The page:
There are some tools where you can do the work of putting together what you’re going to post ahead of time and then schedule out the distribution of those tweets for optimal time. If you’re doing all of your tweets or all of your posts at the same time, that’s not going to reach as wide of an audience as you possibly could so it is good to spread it out. However, if you’re tweeting in the middle of the night, don’t be surprised if you’re not reaching anyone. Twitter has a very short half life on the content that you post. It’s good to be strategic about when you are posting and think to yourself when is the audience that I’m trying to reach going to most be available. We often find that between [10:00] AM to maybe about [3:00]PM or [5:00]PM is when you’re going to reach the most people. But also, if you have all of your audience, say the majority of your audience is on the East Coast, that’s where your brand, or your office, or you live, but you’re travelling and now you’re on the West Coast or something. Just keep it in mind that if you tweet later in the day and there’s a three hour timezone difference, you might not be able to reach that audience the same way as you normally would.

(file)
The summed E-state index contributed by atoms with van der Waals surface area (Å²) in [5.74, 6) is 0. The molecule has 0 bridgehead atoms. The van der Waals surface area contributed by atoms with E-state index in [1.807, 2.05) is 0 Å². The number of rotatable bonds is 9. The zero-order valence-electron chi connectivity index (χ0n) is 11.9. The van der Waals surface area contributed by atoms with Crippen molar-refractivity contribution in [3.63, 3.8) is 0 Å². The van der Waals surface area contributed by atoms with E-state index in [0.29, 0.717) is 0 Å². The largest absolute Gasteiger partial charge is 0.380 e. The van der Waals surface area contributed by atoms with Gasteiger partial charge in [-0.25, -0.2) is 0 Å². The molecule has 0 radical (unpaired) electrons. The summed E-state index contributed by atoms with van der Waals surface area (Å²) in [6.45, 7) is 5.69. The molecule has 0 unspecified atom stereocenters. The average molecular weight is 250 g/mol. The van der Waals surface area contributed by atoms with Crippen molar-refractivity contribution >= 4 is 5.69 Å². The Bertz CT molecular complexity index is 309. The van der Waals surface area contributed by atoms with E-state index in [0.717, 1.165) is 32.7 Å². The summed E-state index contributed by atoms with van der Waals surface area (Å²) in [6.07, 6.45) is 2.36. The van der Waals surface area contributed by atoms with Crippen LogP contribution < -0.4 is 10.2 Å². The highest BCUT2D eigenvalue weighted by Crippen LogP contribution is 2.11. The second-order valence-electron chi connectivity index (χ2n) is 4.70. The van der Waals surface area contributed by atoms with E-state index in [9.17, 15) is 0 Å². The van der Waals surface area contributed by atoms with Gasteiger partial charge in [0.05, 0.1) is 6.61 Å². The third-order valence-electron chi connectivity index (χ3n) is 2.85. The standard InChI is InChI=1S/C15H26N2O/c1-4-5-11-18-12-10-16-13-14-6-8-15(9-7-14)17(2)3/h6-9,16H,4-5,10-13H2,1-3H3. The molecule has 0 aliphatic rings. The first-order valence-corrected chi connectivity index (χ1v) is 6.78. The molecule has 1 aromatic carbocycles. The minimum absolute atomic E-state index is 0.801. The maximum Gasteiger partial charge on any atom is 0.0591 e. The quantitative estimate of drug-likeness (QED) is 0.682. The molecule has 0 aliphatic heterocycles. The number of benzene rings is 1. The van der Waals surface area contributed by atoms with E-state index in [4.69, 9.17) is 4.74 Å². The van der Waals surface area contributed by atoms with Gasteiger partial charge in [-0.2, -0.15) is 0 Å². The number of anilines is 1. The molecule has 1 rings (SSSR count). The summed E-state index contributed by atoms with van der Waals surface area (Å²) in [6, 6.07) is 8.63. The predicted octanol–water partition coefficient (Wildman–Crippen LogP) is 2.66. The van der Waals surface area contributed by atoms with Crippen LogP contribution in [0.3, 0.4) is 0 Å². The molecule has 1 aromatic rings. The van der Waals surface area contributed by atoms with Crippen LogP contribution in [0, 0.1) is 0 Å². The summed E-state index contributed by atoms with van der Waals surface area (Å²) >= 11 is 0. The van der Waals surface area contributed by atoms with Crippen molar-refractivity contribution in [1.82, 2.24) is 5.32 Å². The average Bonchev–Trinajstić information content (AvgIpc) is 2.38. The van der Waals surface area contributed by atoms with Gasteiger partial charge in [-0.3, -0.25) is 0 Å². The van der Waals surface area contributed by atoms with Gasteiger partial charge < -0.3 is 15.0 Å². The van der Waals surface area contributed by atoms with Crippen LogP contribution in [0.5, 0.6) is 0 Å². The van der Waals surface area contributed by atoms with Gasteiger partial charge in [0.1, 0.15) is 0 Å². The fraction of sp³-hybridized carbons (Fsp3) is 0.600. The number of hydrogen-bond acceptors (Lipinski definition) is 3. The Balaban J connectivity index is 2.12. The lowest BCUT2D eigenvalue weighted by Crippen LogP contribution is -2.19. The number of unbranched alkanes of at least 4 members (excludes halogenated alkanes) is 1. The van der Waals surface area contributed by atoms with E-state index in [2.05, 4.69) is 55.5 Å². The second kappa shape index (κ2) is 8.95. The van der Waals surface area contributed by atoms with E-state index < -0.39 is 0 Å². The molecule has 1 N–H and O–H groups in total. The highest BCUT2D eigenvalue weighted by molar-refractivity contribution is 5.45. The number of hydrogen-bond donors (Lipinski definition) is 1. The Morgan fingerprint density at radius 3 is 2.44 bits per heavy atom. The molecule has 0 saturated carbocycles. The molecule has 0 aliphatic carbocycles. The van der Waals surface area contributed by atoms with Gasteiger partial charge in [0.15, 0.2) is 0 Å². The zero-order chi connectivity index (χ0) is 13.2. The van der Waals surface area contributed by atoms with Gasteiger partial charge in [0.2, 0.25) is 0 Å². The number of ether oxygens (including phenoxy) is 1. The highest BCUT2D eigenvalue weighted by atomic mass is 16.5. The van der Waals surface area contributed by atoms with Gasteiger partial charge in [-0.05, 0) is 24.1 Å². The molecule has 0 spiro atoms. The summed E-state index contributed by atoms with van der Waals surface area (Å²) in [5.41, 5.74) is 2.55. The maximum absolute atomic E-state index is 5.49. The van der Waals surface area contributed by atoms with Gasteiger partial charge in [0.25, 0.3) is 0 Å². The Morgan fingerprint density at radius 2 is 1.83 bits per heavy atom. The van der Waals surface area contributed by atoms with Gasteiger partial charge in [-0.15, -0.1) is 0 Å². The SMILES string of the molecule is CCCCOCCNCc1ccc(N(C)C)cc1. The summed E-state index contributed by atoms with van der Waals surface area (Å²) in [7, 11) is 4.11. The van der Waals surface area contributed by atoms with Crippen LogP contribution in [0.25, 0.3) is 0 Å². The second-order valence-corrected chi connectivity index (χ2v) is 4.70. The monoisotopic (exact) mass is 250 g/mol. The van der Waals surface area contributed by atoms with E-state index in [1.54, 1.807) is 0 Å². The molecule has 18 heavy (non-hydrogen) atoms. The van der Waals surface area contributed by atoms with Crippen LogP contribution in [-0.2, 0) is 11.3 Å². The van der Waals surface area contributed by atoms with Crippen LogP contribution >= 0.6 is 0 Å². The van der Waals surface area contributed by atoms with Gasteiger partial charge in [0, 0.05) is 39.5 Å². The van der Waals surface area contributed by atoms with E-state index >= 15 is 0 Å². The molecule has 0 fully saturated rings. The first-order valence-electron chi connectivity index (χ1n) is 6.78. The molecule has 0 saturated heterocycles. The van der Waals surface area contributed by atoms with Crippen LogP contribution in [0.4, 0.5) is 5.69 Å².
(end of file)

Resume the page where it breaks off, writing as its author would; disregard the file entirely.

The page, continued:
Makes sense. Alright, cool. What about your thoughts on these different platforms that allow you to load stuff up, set an editorial calendar, and preload all these tweets over the course of the next week or two and schedule them out. There’s Hootsuite. There’s Meet Edgar. What are some of the pitfalls or benefits of using one of these platforms and which ones do you prefer?